Aligning recycling and manufacturing in the COVID era
The UNSW SMaRT (Sustainable Materials Research and Technology) Centre is helping to align recycling and manufacturing in the new COVID-19 era to address the challenges around delivering more sustainable product outcomes.
As organisations and businesses started to experience difficulty in obtaining materials and products for their operations, the notion of ‘sovereign capability’ — where a nation relies more on its own resources and materials — has provided a boost to the sustainability discussion.
Across Australia, what we really need is an alignment of recycling and manufacturing and to start seeing waste as a valuable (and renewable) resource for much of the materials we use in society.
Adopting and operationalising circular economies — where materials are kept in use for as long as possible to create greater sustainability — will really only occur through such an alignment.
One recent example is the SMaRT Centre’s prototyping of frames for face shields for use in medical settings, using filament made from 100% waste plastic using our Microfactorie technology.
A key lesson was how valuable filament — which is mostly only available from overseas suppliers — could become a material resource for the manufacture of parts and products, and ultimately provide an uplift in manufacturing capability in times of stressed supply chains.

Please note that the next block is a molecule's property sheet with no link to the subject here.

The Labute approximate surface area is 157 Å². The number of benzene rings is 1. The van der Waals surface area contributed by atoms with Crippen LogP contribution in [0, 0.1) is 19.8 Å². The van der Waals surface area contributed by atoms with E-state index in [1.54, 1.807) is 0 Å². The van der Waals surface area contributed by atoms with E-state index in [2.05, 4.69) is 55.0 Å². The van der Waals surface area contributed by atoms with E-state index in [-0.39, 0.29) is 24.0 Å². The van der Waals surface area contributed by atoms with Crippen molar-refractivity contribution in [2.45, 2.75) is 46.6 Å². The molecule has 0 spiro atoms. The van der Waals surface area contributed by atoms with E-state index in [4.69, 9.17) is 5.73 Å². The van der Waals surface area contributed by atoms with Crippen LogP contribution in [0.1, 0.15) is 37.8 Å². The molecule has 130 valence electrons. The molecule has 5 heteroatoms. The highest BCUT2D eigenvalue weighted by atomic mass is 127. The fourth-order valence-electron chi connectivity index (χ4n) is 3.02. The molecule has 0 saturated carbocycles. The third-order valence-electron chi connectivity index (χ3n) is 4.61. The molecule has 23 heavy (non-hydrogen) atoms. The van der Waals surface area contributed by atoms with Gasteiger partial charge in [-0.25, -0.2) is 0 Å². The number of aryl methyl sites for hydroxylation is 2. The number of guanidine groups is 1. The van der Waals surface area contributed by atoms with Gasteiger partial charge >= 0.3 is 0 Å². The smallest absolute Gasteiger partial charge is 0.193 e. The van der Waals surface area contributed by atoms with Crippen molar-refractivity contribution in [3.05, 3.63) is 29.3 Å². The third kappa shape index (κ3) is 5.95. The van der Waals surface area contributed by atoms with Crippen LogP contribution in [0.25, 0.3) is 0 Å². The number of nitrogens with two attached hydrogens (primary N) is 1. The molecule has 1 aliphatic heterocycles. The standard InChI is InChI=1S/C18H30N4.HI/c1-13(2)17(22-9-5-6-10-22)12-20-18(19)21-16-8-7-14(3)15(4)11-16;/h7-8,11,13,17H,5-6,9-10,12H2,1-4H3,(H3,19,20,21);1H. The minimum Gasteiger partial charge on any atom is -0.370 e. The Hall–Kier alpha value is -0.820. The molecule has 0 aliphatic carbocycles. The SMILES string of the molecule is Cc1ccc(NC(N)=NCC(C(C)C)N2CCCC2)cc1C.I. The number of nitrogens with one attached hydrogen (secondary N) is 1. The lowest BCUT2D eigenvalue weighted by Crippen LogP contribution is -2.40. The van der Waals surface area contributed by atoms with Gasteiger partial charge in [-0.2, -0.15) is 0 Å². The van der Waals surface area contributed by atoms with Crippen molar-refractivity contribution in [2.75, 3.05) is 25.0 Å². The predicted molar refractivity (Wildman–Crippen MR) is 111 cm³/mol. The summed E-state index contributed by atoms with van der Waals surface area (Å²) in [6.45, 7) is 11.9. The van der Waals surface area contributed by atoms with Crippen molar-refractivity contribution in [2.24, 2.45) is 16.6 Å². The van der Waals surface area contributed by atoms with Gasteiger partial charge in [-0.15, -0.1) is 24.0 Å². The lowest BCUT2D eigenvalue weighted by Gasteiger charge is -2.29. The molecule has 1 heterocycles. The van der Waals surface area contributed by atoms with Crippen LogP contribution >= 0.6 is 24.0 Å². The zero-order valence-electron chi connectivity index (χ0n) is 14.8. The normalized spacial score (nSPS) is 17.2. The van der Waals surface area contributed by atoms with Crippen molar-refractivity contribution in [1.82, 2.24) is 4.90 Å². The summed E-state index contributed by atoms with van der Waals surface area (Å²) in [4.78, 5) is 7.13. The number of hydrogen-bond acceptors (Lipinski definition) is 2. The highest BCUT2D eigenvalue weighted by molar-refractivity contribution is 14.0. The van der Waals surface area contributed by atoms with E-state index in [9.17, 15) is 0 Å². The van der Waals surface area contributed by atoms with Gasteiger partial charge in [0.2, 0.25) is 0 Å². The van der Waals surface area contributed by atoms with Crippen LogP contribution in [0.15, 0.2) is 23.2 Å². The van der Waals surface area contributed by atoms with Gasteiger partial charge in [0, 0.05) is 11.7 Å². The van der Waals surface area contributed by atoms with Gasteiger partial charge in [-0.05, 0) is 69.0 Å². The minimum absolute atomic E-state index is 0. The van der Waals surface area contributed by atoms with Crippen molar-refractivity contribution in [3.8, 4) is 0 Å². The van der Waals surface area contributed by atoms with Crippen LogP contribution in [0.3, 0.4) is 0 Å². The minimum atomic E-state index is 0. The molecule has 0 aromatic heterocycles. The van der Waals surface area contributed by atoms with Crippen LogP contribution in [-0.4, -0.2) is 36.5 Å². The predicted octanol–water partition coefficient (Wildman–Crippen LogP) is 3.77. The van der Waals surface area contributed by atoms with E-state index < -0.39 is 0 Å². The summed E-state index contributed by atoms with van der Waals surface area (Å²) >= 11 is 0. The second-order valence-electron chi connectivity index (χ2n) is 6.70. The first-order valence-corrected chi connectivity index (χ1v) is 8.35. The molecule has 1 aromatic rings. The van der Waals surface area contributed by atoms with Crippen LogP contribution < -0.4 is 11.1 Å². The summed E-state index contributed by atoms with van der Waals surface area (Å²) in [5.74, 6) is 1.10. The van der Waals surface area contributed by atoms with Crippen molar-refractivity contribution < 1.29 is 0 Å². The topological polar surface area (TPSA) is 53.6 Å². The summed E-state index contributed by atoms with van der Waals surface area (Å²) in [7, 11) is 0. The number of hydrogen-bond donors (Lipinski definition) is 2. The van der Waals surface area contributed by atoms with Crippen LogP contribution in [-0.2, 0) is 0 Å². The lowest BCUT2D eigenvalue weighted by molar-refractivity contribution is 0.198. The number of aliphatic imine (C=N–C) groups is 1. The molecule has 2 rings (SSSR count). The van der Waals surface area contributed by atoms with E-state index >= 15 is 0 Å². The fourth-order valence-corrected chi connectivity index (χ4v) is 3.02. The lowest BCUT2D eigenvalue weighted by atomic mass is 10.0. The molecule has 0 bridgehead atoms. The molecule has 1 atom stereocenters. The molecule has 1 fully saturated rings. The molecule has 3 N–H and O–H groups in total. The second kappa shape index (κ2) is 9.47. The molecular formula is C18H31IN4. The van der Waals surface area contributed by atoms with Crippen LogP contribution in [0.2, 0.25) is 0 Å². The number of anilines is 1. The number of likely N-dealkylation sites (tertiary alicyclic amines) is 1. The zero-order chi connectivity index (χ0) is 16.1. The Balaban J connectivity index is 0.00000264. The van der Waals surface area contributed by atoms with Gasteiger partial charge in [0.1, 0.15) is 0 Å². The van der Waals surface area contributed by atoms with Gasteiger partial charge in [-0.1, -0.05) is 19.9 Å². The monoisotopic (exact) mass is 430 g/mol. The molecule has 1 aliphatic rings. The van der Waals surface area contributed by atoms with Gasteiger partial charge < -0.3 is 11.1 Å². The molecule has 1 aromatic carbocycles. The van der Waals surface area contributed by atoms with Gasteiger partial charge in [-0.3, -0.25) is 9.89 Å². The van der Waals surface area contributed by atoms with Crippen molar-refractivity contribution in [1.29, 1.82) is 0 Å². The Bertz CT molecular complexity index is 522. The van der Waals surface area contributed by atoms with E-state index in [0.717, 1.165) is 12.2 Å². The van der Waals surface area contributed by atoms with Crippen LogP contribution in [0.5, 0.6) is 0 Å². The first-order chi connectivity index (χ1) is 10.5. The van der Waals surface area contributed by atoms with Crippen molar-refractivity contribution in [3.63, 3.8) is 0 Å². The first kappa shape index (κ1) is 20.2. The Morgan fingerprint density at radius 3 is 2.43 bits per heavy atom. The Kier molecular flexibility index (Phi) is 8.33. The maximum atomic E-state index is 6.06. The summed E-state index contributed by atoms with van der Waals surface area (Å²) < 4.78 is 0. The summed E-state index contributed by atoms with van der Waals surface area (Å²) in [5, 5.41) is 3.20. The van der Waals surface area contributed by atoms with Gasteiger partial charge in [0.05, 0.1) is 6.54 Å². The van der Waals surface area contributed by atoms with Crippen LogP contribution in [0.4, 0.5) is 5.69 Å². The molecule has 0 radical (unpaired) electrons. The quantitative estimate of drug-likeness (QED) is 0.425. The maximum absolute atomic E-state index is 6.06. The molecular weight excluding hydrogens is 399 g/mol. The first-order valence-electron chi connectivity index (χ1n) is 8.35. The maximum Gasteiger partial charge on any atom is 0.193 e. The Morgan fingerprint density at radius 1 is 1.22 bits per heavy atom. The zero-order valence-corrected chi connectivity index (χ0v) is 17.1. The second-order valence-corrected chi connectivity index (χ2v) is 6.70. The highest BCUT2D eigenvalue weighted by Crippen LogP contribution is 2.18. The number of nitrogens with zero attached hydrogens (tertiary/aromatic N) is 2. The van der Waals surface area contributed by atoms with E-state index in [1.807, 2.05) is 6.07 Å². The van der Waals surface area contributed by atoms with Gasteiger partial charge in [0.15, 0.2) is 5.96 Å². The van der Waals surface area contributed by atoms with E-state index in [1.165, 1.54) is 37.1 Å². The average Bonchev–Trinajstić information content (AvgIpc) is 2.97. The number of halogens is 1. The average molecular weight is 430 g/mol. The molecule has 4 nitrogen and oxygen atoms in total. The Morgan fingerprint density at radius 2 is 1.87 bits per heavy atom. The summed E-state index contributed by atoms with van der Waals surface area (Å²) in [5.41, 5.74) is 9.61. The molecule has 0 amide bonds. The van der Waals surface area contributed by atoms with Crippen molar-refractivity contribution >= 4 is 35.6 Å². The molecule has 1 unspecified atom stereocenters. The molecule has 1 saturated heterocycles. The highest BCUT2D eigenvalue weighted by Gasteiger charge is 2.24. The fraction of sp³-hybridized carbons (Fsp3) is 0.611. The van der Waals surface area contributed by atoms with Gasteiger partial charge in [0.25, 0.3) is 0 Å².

The SMaRT Centre, through its microrecycling science and Microfactorie technologies, can transform waste plastics into feedstock resource for manufacturers and other 3D printing users. This model of decentralised manufacturing provides distributed benefits.
Being able to create local supply chains from waste plastic would help develop opportunities for parts and products not readily available, especially when global supply chains are disrupted.
With COVID-19 disrupting global supply chains and sparking questions about sovereign manufacturing capability, now is the time to adopt new technologies and practices that can help us better manage our materials as resources, to reduce waste and create new supply chains and jobs.
This alignment of recycling and manufacturing is a key focus of the SMaRT Centre at UNSW Sydney, and we recently published two separate scientific papers that explain the science and technology behind how we are trying to forge this alignment.
The SMaRT Centre created the phrase ‘microrecycling science’ to describe its novel approach to researching innovative approaches and technologies to reform various waste streams into value-added materials and products, through decentralised manufacturing to help local, regional and rural locations.
Ever-increasing population, technological advancement, variable consumption trends and lack of efficiency in using materials are forcing us near a crisis point in terms of waste management.
Australia’s governments have agreed to ban the exporting of glass, plastic, paper and rubber tyres from January 2021, so we need to start treating these waste items as the ‘renewable resources’ they really are and feed them back into manufacturing and divert them from landfill, stockpiling and incinerators.